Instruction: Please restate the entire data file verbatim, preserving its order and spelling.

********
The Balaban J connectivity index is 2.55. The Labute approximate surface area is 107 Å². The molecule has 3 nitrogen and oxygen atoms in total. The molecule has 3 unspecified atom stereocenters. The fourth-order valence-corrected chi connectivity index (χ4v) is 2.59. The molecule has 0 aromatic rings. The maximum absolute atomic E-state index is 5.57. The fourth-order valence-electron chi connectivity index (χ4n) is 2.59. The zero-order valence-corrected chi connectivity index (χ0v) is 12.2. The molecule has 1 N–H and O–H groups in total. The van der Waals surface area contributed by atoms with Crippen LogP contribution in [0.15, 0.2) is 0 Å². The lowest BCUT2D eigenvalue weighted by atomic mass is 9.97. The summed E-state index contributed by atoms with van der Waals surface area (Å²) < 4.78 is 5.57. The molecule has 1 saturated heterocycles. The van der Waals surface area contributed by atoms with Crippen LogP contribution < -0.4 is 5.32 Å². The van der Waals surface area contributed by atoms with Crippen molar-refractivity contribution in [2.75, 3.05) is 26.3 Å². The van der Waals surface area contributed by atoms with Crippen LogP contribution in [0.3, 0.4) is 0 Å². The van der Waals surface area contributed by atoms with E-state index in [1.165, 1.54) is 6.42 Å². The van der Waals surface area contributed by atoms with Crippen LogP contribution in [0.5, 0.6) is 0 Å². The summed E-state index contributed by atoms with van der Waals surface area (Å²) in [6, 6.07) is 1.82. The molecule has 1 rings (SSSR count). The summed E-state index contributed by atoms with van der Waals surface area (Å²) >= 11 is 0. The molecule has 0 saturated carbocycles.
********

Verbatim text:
The Balaban J connectivity index is 2.55. The Labute approximate surface area is 107 Å². The molecule has 3 nitrogen and oxygen atoms in total. The molecule has 3 unspecified atom stereocenters. The fourth-order valence-corrected chi connectivity index (χ4v) is 2.59. The molecule has 0 aromatic rings. The maximum absolute atomic E-state index is 5.57. The fourth-order valence-electron chi connectivity index (χ4n) is 2.59. The zero-order valence-corrected chi connectivity index (χ0v) is 12.2. The molecule has 1 N–H and O–H groups in total. The van der Waals surface area contributed by atoms with Crippen LogP contribution in [0.15, 0.2) is 0 Å². The lowest BCUT2D eigenvalue weighted by atomic mass is 9.97. The summed E-state index contributed by atoms with van der Waals surface area (Å²) < 4.78 is 5.57. The molecule has 1 saturated heterocycles. The van der Waals surface area contributed by atoms with Crippen LogP contribution < -0.4 is 5.32 Å². The van der Waals surface area contributed by atoms with Crippen molar-refractivity contribution in [2.75, 3.05) is 26.3 Å². The van der Waals surface area contributed by atoms with Crippen LogP contribution in [0.3, 0.4) is 0 Å². The van der Waals surface area contributed by atoms with E-state index in [1.165, 1.54) is 6.42 Å². The van der Waals surface area contributed by atoms with Crippen LogP contribution in [0.5, 0.6) is 0 Å². The summed E-state index contributed by atoms with van der Waals surface area (Å²) in [6, 6.07) is 1.82. The molecule has 1 rings (SSSR count). The summed E-state index contributed by atoms with van der Waals surface area (Å²) >= 11 is 0. The molecule has 0 saturated carbocycles.